Home buying is an important milestone in many people’s lives. For service members who move a dozen (or more!) times during a career, it can be a daunting task. Fortunately, the U.S. Department of Veterans Affairs (VA) has an amazing set of home loan benefits for eligible service members.
I set out to learn the basics, benefits, savings, and limitations of the VA home loan program, which makes owning a home easier for military families. Let’s discuss the law as well as loan limits, funding costs, and basic options for homeowners seeking to use the VA loan. We can also look at a sample cost savings calculation for a conventional versus a VA loan, when buying a home without a down payment.
Here are the actual rules on VA loans, and what they means for you.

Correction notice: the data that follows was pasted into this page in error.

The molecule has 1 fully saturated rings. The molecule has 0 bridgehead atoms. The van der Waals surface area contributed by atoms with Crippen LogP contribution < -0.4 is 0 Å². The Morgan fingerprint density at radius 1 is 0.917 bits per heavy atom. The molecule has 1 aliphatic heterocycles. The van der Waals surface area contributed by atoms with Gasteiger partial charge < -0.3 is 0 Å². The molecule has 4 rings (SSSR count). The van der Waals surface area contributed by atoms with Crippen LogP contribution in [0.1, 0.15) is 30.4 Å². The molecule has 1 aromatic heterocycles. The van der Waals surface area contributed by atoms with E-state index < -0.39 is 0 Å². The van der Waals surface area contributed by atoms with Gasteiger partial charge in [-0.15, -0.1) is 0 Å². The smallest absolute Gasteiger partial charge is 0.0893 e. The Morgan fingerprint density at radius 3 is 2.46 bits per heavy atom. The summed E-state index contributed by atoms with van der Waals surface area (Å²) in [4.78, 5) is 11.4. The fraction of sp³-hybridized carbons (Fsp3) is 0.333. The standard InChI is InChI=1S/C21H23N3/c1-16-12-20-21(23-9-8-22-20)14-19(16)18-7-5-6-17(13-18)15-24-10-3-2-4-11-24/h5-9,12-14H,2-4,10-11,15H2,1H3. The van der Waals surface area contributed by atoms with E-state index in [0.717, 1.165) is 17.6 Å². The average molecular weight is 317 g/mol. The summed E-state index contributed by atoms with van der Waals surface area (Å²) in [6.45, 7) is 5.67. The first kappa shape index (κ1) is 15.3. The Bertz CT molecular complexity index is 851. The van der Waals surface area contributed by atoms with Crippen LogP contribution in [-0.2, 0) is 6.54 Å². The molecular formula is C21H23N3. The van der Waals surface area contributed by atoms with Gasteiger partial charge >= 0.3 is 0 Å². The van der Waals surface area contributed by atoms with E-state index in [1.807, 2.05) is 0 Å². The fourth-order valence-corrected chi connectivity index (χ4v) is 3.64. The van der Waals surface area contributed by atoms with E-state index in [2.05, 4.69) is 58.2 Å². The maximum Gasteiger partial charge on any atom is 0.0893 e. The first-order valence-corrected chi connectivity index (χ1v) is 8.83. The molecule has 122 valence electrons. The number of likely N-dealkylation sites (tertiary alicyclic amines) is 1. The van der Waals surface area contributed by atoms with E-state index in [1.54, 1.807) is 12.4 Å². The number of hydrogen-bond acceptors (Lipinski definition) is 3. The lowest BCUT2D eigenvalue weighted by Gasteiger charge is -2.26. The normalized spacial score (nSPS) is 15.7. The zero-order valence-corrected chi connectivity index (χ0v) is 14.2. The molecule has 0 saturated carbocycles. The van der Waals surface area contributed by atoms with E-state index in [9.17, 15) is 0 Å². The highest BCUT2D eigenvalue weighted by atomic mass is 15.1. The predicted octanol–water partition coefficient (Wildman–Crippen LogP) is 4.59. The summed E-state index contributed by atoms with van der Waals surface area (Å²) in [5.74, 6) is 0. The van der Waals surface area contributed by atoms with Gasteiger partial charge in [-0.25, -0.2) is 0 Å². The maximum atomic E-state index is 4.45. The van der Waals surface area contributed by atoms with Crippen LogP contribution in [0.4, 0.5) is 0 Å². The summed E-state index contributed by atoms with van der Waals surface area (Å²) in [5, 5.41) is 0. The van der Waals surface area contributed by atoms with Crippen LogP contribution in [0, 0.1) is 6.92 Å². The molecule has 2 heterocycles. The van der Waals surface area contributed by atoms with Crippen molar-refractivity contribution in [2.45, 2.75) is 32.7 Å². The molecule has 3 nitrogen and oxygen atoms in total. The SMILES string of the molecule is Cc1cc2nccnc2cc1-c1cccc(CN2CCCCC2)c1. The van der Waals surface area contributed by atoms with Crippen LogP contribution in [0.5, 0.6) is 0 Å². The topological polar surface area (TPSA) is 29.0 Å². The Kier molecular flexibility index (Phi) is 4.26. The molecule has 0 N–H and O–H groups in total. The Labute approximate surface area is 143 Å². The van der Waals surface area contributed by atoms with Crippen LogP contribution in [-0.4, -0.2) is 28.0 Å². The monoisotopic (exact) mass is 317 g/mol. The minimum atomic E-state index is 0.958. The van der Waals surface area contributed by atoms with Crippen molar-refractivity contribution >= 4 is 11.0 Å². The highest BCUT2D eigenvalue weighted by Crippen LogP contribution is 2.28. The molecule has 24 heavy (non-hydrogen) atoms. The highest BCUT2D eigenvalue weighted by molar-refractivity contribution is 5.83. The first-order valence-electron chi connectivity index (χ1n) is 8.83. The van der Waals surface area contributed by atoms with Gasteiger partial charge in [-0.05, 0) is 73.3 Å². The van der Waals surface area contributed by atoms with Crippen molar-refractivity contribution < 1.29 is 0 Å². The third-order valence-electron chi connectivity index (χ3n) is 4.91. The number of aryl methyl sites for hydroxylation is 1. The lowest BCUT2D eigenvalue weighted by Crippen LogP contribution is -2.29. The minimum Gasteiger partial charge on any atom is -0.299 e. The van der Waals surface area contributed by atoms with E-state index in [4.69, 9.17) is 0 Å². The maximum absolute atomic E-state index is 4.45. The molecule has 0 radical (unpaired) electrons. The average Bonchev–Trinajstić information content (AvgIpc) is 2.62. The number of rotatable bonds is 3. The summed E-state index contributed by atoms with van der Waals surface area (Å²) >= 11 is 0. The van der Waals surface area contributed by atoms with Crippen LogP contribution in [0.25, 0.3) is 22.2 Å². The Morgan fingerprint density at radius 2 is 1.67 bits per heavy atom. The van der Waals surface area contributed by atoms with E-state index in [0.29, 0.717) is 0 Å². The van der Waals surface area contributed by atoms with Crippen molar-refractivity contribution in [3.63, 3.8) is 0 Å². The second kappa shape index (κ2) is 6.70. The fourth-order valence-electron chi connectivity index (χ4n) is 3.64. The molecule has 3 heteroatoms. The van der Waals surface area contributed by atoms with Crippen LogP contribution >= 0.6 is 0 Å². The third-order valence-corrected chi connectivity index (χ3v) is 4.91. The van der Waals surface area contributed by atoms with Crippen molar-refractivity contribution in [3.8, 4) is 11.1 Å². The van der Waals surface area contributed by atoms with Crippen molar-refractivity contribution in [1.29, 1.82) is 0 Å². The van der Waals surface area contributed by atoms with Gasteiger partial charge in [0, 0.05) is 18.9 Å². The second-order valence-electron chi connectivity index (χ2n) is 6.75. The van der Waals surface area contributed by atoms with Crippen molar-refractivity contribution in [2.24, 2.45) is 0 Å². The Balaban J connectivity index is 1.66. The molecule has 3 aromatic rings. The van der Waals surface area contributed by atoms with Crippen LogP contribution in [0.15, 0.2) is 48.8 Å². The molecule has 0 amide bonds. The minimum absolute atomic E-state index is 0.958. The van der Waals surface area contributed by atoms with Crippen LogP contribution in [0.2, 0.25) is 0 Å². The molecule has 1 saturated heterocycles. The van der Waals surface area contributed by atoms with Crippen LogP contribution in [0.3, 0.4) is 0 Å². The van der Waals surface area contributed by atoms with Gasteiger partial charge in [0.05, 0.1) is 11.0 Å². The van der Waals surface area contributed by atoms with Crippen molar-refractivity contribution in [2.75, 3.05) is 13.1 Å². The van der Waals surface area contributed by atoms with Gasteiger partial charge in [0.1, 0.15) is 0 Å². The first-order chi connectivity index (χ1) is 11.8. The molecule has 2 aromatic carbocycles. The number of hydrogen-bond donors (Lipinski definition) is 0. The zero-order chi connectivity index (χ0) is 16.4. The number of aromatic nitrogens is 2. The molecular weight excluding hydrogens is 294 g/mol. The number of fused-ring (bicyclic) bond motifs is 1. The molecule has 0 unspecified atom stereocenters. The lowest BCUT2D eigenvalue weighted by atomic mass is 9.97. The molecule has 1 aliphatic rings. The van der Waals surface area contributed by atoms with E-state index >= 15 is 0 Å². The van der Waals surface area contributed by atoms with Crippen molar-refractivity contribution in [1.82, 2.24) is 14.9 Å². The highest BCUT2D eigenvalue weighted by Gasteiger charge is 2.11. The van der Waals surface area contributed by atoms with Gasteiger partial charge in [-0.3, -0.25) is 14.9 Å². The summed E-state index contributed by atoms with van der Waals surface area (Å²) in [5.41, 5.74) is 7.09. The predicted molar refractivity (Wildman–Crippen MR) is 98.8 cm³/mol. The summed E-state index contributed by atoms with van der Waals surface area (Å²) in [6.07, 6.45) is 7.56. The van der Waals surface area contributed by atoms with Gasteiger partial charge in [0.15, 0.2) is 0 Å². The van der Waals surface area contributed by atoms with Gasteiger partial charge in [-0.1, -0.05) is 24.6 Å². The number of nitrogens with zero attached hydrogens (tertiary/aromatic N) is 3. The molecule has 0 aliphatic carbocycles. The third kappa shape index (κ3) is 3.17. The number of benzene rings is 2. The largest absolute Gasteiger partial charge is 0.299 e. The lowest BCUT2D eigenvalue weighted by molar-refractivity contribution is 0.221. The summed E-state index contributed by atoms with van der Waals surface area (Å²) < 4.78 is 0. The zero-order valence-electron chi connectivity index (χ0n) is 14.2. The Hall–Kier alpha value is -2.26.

There are three basic requirements to become eligible for a VA home loan:
- You need to have served or be on active duty in the Armed Forces of the United States. Widows of fallen service members are also eligible under certain conditions. Reservists and National Guard members who meet the prerequisites qualify for the VA home loan. The basic time limits for qualification are 90 consecutive days of active service during wartime, 181 days of active service during peacetime, or six or more years of service in the Reserve or National Guard.
- You need to have available entitlement, which means you do not own a home financed with an active VA loan or you have not used your one-time exception (more on that later).
- You need a certificate of eligibility. This is proof that you are eligible for a VA-sponsored loan. Today, lenders have electronic access to the VA system that automatically produces this certificate for the borrower.
Those qualified for a VA loan have a basic entitlement of $36,000. If your prospective VA loan is larger than $144,000 – four times the basic entitlement – lenders may want a down payment on your home.
However, they usually do not. It depends on your credit history, the property appraisal versus the asking price, and your income level.